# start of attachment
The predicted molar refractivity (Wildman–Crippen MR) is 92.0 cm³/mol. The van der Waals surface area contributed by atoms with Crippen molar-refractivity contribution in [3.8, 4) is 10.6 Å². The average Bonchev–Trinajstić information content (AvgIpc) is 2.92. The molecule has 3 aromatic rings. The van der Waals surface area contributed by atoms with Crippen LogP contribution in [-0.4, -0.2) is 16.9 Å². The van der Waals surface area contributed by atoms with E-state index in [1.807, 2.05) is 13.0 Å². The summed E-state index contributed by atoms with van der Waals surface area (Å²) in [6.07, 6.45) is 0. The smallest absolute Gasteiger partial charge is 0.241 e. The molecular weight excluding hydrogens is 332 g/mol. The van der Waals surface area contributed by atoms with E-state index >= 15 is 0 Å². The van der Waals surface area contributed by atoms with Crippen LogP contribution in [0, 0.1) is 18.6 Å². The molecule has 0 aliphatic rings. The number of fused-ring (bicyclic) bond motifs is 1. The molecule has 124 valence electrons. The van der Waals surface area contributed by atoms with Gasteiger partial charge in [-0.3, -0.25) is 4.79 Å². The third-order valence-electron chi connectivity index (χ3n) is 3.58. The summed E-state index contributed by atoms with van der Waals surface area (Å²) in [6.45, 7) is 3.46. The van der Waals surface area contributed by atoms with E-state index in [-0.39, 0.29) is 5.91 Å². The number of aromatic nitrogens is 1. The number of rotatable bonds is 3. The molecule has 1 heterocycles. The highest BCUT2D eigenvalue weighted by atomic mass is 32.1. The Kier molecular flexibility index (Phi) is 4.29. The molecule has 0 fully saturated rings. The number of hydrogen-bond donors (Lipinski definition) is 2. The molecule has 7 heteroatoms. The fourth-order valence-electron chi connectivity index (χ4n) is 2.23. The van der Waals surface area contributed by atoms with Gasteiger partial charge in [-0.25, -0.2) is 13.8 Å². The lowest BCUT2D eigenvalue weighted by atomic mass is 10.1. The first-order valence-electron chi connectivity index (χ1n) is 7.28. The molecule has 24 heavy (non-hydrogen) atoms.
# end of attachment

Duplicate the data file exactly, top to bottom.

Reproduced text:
The predicted molar refractivity (Wildman–Crippen MR) is 92.0 cm³/mol. The van der Waals surface area contributed by atoms with Crippen molar-refractivity contribution in [3.8, 4) is 10.6 Å². The average Bonchev–Trinajstić information content (AvgIpc) is 2.92. The molecule has 3 aromatic rings. The van der Waals surface area contributed by atoms with Crippen LogP contribution in [-0.4, -0.2) is 16.9 Å². The van der Waals surface area contributed by atoms with E-state index in [1.807, 2.05) is 13.0 Å². The summed E-state index contributed by atoms with van der Waals surface area (Å²) in [6.07, 6.45) is 0. The smallest absolute Gasteiger partial charge is 0.241 e. The molecular weight excluding hydrogens is 332 g/mol. The van der Waals surface area contributed by atoms with E-state index >= 15 is 0 Å². The van der Waals surface area contributed by atoms with Crippen LogP contribution in [0, 0.1) is 18.6 Å². The molecule has 0 aliphatic rings. The number of fused-ring (bicyclic) bond motifs is 1. The molecule has 124 valence electrons. The van der Waals surface area contributed by atoms with Gasteiger partial charge in [-0.3, -0.25) is 4.79 Å². The third-order valence-electron chi connectivity index (χ3n) is 3.58. The summed E-state index contributed by atoms with van der Waals surface area (Å²) in [6.45, 7) is 3.46. The van der Waals surface area contributed by atoms with E-state index in [-0.39, 0.29) is 5.91 Å². The number of aromatic nitrogens is 1. The number of rotatable bonds is 3. The molecule has 1 heterocycles. The highest BCUT2D eigenvalue weighted by atomic mass is 32.1. The Kier molecular flexibility index (Phi) is 4.29. The molecule has 0 fully saturated rings. The number of hydrogen-bond donors (Lipinski definition) is 2. The molecule has 7 heteroatoms. The fourth-order valence-electron chi connectivity index (χ4n) is 2.23. The van der Waals surface area contributed by atoms with Gasteiger partial charge in [-0.25, -0.2) is 13.8 Å². The lowest BCUT2D eigenvalue weighted by atomic mass is 10.1. The first-order valence-electron chi connectivity index (χ1n) is 7.28. The molecule has 24 heavy (non-hydrogen) atoms.